Thursday, January 1, 2009

Nothing Left To Prove

Although 2008 didn't end quite the way I had hoped it would, the past few months certainly have provided me with a lot of time to think about things.

I'm rolling into 2009 busier than ever on the coaching front. I'm currently working with 32 athletes, many of whom are showing some real promise! I'm very excited to watch my crew in action this year and am expecting some great things. I never lose sight of how lucky I am to do what I do for a living and am at all times driven by my love for the work. I get up every day and do what I've always dreamt of doing. It doesn't get any better than that!

Personally, the forced down time I've taken thanks to the knee injury has allowed me some time to reflect on my own athletic undertakings. The bottom line: I can honestly say that I don't feel as though I have anything left to prove to myself or anyone else now. I think that I finally got that monkey off my back. For far too many years, I was motivated to train and race by a constant feeling of inadequacy. I was trying to make up for lost time and lost opportunities; a high school and collegiate running career that fell short, my first go around with triathlon back in the mid - late 90s - 2001. You name it. I wanted to prove that I could hold my own against the best. So... I set out back out in 2006 with one singular objective: To beat as many people as I could and to ascend the tri ranks as quickly as possible.

Fast forward to 2008: After 2 years of great AG results I turned pro and started racing head to head against the big boys. Although I took my fair share of lumps, I also more than held my own, routinely laying down some of the fastest run and/or bike splits on the 70.3 circuit every time out. Out running Galindez (split wise) at RI 70.3 and out biking guys like Alexander and Cunningham (once again, split wise) at Muskoka 70.3 left me, more than anything... satisfied. I don't care that I "only" came in 6th and 5th overall (respectively) in those races, I had finally proven to myself once and for all that I could at least hang. And for me... that's enough.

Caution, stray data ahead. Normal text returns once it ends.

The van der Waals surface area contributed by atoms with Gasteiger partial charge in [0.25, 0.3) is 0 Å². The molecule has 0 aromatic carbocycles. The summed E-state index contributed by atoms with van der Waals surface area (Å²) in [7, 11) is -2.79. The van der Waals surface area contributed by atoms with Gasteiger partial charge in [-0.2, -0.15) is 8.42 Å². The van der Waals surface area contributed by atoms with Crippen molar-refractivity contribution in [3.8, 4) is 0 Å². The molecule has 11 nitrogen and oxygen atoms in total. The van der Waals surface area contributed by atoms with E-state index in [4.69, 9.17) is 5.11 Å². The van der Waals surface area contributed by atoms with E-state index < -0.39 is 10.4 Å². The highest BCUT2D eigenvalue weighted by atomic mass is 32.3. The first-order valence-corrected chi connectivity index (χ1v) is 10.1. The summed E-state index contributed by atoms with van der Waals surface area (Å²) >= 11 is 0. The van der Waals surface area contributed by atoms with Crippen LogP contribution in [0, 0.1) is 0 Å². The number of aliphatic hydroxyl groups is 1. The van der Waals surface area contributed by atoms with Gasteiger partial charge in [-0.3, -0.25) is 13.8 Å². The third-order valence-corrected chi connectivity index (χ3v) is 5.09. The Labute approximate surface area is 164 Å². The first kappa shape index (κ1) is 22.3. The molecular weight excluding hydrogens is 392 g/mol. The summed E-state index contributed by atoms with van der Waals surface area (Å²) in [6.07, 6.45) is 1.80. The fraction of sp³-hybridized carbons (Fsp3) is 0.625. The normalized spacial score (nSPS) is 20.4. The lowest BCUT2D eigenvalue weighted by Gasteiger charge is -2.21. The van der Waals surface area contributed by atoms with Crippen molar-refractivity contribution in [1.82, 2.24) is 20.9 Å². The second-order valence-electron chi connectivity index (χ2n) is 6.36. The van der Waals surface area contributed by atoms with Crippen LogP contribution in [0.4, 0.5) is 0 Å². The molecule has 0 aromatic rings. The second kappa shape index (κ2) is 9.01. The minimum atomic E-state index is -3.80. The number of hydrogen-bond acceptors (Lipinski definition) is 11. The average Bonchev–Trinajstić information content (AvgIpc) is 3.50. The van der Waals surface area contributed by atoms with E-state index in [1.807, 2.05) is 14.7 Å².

At this point in my life, I'm really not interested in flying all over the world to race. I love Gloucester and hate being away. I also hate flying, staying in crappy hotels, eating on the road, and wasting my money paying for all of these things!

In the end, life as a "pro" really isn't all that it's cracked up to be. As a matter of fact, there's no difference between racing pro and age-group. Outside of the occasional comped entry and homestay, you have to deal with the same travel related B.S., the same bad food, the same pre-race stress, etc. The only thing that changes is your position on the bike racks and the fact that you leave shore in the first wave every time out.

Well, at 33, I find that I'm more excited by the thought of having a nice home here in Gloucester; perhaps a place with a small on-site office/testing center and a free room that my athletes can crash in when they come to visit. I'm also interested in making time to pursue other interests that are in no way related to triathlon. Given the nature of my work, I spend almost every waking hour either talking about triathlon, writing about triathlon, or physically preparing to compete in triathlon. For most people, it's their hobby. As a full time coach, it's my job. Like any job, no matter how much you love it, if you don't make time for other things, you're on the fast track to burn out.

I was talking with one of my new athletes the other day, former Pro tennis player and rising tri star (watch out for this guy in '09, he is going to be GOOD) Quinn Borchard, who hails from CA. He was asking me about Ironman. Yes, I've hinted that I plan on hitting at least one Ironman in '09. But this year, I find that I'm motivated to compete for different reasons. When I started in with triathlon back in 1995, I was was motivated to do so because I craved the pure adventure of the sport. I didn't care about sponsorship, beating people, media exposure etc. I just wanted to ride my bike and run. And yes, some things never change: I only swam (and continue to do so!) because it was a necessary evil. Outside of distance swimming in the ocean, I'll NEVER like swimming. It's THE worst and mind numbingly boring. But I digress; I find that I've come full circle.

I'm looking forward to all that 2009 holds in store and a return to my roots. I'm going to pick a handful of the most challenging long course tris I can find (all preferably within driving distance of Gloucester!) next year and have at it, my only motivation being the simple challenge that I'll face by pushing myself on a bunch of rugged courses against good competition.

It's as simple as that.

Happy New Year!

1 comment:

AJ said...

you found it.